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Patrick TruesdellWhat is your position at UNC-Chapel Hill, and how long have you been associated with the University?

I am a chemical safety specialist, and I have been with Environment, Health and Science (EHS) for nearly five years. I have been associated with the University since 2013, when I began pursuing my bachelors’ in geology and geography.

How did you initiate your career in the chemical safety field or how did you get into chemical safety?

I started my career in environmental consulting before coming back to UNC-Chapel Hill to work in the hazardous waste and chemical safety sections at EHS. I am grateful to be working in a field that has a positive impact on the Carolina community.

Which sectors of the University does your role impact, and in what ways does it contribute to fostering a safer work environment?

Our team is fortunate to interact with a diverse range of researchers and students on campus. I love helping the community foster a safer work environment from the moment a new principal investigator starts creating a laboratory safety plan to when a researcher closes out their lab.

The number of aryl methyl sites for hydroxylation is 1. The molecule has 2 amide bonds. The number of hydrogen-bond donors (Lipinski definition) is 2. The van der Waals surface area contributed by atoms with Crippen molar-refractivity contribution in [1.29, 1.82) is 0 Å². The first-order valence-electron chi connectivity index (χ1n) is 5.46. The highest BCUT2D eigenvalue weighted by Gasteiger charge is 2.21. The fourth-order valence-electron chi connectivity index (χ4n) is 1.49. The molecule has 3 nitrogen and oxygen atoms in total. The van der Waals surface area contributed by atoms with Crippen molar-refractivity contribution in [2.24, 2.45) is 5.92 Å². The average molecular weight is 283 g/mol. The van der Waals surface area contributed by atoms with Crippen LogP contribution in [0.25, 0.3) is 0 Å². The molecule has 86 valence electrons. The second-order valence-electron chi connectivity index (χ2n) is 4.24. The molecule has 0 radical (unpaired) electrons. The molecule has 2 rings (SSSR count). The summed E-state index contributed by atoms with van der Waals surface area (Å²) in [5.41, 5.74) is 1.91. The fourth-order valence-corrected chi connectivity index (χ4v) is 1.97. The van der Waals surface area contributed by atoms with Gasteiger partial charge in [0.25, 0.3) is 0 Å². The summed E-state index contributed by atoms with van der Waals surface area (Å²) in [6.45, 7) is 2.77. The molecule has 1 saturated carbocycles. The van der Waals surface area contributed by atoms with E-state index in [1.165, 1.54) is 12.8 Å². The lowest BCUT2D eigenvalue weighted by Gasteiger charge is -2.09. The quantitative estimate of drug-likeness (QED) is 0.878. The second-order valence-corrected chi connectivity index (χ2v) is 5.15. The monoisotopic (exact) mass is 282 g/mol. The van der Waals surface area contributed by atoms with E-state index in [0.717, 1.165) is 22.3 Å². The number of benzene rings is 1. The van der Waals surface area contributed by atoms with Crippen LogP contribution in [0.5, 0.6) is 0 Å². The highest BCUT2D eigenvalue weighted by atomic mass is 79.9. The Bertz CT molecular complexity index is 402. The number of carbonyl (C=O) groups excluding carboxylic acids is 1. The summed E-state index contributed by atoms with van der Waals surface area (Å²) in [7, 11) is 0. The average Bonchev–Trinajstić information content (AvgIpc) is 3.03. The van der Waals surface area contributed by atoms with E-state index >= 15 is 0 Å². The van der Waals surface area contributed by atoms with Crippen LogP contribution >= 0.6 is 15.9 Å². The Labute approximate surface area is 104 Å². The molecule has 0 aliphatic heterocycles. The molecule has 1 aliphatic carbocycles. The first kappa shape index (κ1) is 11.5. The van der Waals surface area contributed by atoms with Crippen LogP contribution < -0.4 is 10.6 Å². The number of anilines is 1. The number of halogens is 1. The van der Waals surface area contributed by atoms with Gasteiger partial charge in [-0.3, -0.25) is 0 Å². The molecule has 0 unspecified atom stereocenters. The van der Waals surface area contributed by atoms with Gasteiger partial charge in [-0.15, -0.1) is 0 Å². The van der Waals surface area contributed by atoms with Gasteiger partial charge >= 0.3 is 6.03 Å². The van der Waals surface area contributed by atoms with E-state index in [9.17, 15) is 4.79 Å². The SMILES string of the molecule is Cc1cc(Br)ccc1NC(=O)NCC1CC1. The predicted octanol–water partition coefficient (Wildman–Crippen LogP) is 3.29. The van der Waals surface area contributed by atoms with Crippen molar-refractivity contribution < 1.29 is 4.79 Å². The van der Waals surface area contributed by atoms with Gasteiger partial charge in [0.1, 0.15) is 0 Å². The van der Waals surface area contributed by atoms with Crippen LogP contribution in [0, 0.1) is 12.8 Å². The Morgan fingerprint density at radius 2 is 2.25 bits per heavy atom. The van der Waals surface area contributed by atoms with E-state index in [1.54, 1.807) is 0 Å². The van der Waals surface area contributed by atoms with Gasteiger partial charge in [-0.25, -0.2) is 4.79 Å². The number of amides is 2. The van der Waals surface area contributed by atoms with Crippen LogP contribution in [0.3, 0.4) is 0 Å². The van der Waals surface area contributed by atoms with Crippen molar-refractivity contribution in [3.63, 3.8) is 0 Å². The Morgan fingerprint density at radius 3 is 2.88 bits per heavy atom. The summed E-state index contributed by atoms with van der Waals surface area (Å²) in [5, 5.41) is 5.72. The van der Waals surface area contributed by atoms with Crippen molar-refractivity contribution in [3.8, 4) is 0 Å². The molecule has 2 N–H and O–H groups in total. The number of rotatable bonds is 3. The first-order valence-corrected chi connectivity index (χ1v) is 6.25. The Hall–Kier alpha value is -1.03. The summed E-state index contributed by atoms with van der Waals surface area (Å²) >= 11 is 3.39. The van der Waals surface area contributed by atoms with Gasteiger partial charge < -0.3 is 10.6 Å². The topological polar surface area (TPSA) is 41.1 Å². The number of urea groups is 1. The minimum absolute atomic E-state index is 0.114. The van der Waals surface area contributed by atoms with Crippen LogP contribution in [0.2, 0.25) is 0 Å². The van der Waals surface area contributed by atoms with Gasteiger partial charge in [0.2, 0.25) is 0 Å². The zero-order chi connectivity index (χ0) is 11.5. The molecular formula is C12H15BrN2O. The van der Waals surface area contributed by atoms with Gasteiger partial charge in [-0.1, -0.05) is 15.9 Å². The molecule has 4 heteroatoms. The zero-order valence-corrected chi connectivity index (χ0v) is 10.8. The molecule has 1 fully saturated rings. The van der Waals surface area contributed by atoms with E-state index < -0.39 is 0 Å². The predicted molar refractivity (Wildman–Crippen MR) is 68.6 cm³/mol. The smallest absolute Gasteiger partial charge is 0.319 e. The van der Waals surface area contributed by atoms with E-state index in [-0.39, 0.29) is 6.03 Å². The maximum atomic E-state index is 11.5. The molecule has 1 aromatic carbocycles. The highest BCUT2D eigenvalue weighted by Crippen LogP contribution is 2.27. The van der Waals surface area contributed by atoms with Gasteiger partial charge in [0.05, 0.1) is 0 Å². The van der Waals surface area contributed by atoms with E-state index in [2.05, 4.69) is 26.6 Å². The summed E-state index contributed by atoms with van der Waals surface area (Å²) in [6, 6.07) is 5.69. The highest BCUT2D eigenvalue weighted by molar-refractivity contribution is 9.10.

Describe what you love most about your job in chemical safety and what has been most interesting to you in the job?

The part of the safety field I love most is investigating accidents and near-misses. I feel compassion for both injured people and people with wounded pride. I enjoy empathizing with folks without assigning blame and problem-solving solutions to prevent harm from occurring in the future.

What advice do you have for those in laboratories that are interested in creating a safer culture and environment?

My advice to those in laboratories who want to cultivate a safer workplace is to be mindful that “to err is human.” Mistakes are an inevitable product of human psychology, but a safe work environment has well-designed systems to prevent our mistakes from causing harm. Part of safety culture is giving people the space and confidence to voice questions, share lived experiences and acknowledge their own shortcomings in order to continuously improve processes and practices.